In the vast majority of schools, including religious institutions, family planning is not dealt with adequately. The value of raising a large family is not extolled, and students are not instructed on how to overcome the impending difficulties.

The cultural environment of secularism and feminism creates an atmosphere in which it is objectionable to speak about having a large family. And if the issue is spoken about, more often than not, the difficulties alone are pointed out: how hard it is to find the right partner (“because men…”); how much domestic violence there is (“because men…”); how difficult it is to give birth (“because men…”); how grueling it is to educate children (“because men…”); and of course, the conflict between career and family (“because men…”).

Instead of concentrating on the problems, the spotlight should be focused on the immense value of raising a family – on the wonderful blessing it provides for loving and giving. In addition, the various difficulties should be discussed as well, pointing out that they are intended to direct us on a more correct, balanced, and accurate path. All the difficulties will then seem as nothing more than an opportunity and a catalyst for progress.

Supportive Research

Various studies indicate that married people are healthier, both mentally and physically, and suffer less from depression and disease. Such information should be included in high school curriculums.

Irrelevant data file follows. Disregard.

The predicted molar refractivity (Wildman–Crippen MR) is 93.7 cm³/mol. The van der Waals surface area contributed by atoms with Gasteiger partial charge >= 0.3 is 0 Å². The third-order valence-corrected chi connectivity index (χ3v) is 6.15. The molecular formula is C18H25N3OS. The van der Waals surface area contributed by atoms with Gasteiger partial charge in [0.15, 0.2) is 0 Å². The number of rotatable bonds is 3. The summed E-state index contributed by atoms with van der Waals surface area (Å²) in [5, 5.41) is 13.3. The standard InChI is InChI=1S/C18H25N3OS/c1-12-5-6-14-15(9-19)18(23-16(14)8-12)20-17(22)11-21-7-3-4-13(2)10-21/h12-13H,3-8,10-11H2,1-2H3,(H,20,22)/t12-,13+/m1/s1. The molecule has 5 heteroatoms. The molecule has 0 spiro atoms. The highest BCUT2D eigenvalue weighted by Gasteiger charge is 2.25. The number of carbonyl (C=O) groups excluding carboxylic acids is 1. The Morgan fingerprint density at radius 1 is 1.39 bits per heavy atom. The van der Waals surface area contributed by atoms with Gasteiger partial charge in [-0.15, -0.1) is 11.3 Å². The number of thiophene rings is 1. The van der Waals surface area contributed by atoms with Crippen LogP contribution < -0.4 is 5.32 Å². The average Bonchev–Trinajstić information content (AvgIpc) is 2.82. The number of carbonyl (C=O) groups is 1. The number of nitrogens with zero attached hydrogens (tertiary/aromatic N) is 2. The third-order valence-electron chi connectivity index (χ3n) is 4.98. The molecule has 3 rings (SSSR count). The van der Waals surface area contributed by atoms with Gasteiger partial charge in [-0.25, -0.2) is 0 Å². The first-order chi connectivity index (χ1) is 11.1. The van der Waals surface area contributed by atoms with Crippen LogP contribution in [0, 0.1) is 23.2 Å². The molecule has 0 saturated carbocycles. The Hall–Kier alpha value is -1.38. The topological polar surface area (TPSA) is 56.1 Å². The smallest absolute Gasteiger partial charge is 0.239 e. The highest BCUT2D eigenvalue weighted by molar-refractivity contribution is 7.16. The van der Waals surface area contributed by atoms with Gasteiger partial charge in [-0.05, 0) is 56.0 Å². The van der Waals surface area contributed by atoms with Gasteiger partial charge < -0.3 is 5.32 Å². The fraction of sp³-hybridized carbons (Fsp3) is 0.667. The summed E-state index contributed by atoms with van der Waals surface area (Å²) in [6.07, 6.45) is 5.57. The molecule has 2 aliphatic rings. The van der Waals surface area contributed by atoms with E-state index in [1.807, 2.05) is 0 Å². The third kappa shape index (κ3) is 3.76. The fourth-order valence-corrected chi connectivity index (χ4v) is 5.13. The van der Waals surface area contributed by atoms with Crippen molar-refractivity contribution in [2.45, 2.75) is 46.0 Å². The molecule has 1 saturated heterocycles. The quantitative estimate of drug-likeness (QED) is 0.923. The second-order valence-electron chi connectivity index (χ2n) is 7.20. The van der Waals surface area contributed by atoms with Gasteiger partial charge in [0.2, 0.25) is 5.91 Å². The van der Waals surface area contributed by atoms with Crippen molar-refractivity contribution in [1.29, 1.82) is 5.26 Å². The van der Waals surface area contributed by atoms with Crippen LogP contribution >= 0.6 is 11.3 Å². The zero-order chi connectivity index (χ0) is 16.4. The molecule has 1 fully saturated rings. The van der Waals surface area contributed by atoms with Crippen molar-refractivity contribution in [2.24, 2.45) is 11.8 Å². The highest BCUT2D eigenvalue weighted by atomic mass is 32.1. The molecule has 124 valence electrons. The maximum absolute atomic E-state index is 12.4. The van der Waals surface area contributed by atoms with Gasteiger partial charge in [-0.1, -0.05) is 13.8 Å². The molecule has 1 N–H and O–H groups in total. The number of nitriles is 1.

There is also research indicating that over fifty percent of people who get divorced regret it a few years later. People divorced because the momentary desire for leisure and comfort prevailed, but in the long term, they discovered they had lost out on much more valuable things.

Children vs. Leisure

For many, the short-term desire for leisure and comfort overshadows the challenge of raising a large family. Children cry at night, nag and annoy, demand attention, interfere with pursuing a career, prevent their parents from going out in the evenings, and get sick just when vacation time rolls around. For someone who feels leisure is the most precious value – children are a serious nuisance.

However, it should be taught and explained that leisure and comfort are not the purpose of life. Leisure is desirable in order for a person to rest and accumulate renewed energy for the real challenges, primarily – raising a family. But leisure in itself is a meaningless value.

Freedom, on the other hand, is already a much more important value, but the difference between leisure and freedom should not be confused. Freedom allows a person to fulfill himself according to his personality, without foreign or external influences.

Deep down, most people realize that the greatest and most profound achievement in life is their children – raising and educating them.

The Regret of Grown-ups

It is important to tell young adults that most grown-ups who were not fortunate enough to raise a large family – in a moment of honesty – are sorry they did not try harder to have another child or two. When they can reflect on their lives with an overall and intellectual perspective, they realize they were negligent in their most important mission in life.

This article appears in the ‘Basheva’ newspaper, and was translated from Hebrew.

About the Author
Rabbi Eliezer Melamed; The writer is Head of Yeshivat Har Bracha and a prolific author on Jewish Law, whose works include the series on Jewish law "Pininei Halacha" and a popular weekly column "Revivim" in the Besheva newspaper; His books "The Laws of Prayer" "The Laws of Passover" and "Nation, Land, Army" are presently being translated into English; Other articles by Rabbi Melamed can be viewed at:
Related Topics
Related Posts